Sling TV has attracted over 2 million subscribers since its debut at the beginning of 2015, according to data from Comscore. The over-the-top (OTT) live-streaming service was one of the first of its kind, paving the way for Sony's (NYSE:SNE) PlayStation Vue and AT&T's (NYSE:T) DIRECTV Now. Those competitors combined for just 1.1 million subscribers.
Despite the success of Sling TV, its parent company DISH Network (NASDAQ:DISH) is still bleeding subscribers. Management says Sling TV can help make up for the downward trend in subscriber count, but investors should have doubts. Nonetheless, it's safe to say Dish would be much worse off without Sling.
Targeting a new market
Sling TV launched months before PlayStation Vue and nearly two years ahead of DIRECTV Now, but the biggest reason it's been able to dominate the market is because it's actually targeting a different market. Vue and DIRECTV Now are complete cable TV replacements. They even have the same tiered pricing structure as cable, for the most part.
Sling is actively targeting a different segment of the population compared to Sony and AT&T. Sling TV eschews local broadcasters, while Sony and AT&T are trying to get more to come onboard. Additionally, it offers two separate base plans of channels that give subscribers a bit more control over which channels they take, and which ones they don't. On top of that, it has several add-on packages that subscribers can pick from.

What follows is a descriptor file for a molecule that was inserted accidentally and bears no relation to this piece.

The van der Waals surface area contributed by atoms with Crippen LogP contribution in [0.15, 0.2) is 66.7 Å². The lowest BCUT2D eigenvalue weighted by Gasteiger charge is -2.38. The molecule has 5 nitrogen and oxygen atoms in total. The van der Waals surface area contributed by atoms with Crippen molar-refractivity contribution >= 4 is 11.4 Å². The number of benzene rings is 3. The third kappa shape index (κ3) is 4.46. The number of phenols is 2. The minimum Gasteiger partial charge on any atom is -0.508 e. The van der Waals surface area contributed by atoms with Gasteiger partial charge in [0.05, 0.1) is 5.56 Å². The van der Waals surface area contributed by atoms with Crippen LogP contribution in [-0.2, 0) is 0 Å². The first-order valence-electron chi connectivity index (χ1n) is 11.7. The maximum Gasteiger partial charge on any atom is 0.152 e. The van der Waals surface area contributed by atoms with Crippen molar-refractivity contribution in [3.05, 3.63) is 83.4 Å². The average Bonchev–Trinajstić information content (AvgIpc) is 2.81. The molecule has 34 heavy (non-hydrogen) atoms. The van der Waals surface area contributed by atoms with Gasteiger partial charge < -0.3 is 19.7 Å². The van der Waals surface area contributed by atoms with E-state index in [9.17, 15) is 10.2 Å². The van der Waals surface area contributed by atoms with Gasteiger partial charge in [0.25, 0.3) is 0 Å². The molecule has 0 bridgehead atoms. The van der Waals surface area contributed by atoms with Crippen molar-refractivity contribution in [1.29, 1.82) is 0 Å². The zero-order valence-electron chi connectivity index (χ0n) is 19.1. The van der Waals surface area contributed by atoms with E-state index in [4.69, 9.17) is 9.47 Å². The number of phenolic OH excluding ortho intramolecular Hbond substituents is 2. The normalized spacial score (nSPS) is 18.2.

The way Sling is packaged often allows customers to get more of what they want for less. That's particularly appealing to cord-nevers, who skew toward single-person, lower-income households.
That strategy has allowed Sling TV to attract a lot more subscribers than Sony and AT&T, which are more targeted toward cord-cutters, who are typically looking for something to completely replace cable. By comparison, cord-nevers don't have the same ingrained television habits, so a few extra channels for $20 presents excellent value.
Sling can't save DISH
DISH lumps in Sling TV subscribers with its satellite subscribers, but it's still losing customers every quarter. Before Sling TV launched in the first quarter of 2015, DISH had 13.98 million subscribers. Last quarter, DISH reported just 13.53 million subscribers. While Sling has added approximately 2 million subscribers, DISH's satellite business has lost around 2.5 million.
What's more, Sling TV subscribers generate much lower revenue than satellite customers. While DISH's average revenue per user (ARPU) has climbed from $83.77 to $86.55 since launching Sling, that number is starting to trend downward. In the first quarter of last year, DISH generated $87.94 per subscriber every month. Comparatively, AT&T's video subscriber ARPU continues to trend upward.
Management argues that lower revenue isn't a big deal because Sling has lower costs. Customer acquisition costs are lower, installation costs are practically non-existent, and programming costs are naturally lower, as well. But if you look at the lifetime value of a subscriber, the satellite business is far more valuable to DISH. Replacing a satellite subscriber with a Sling subscriber is not an even trade.
Competitors are facing a similar problem. AT&T lost 233,000 traditional video subscribers last quarter between DirecTV and U-Verse. Meanwhile, DIRECTV Now experienced a hangover from its aggressive promotions, and the margins and lifetime value of the OTT service is likely lower than the services it's replacing.
While Sling TV is proving very popular with customers, DISH still isn't in a great position with its television business.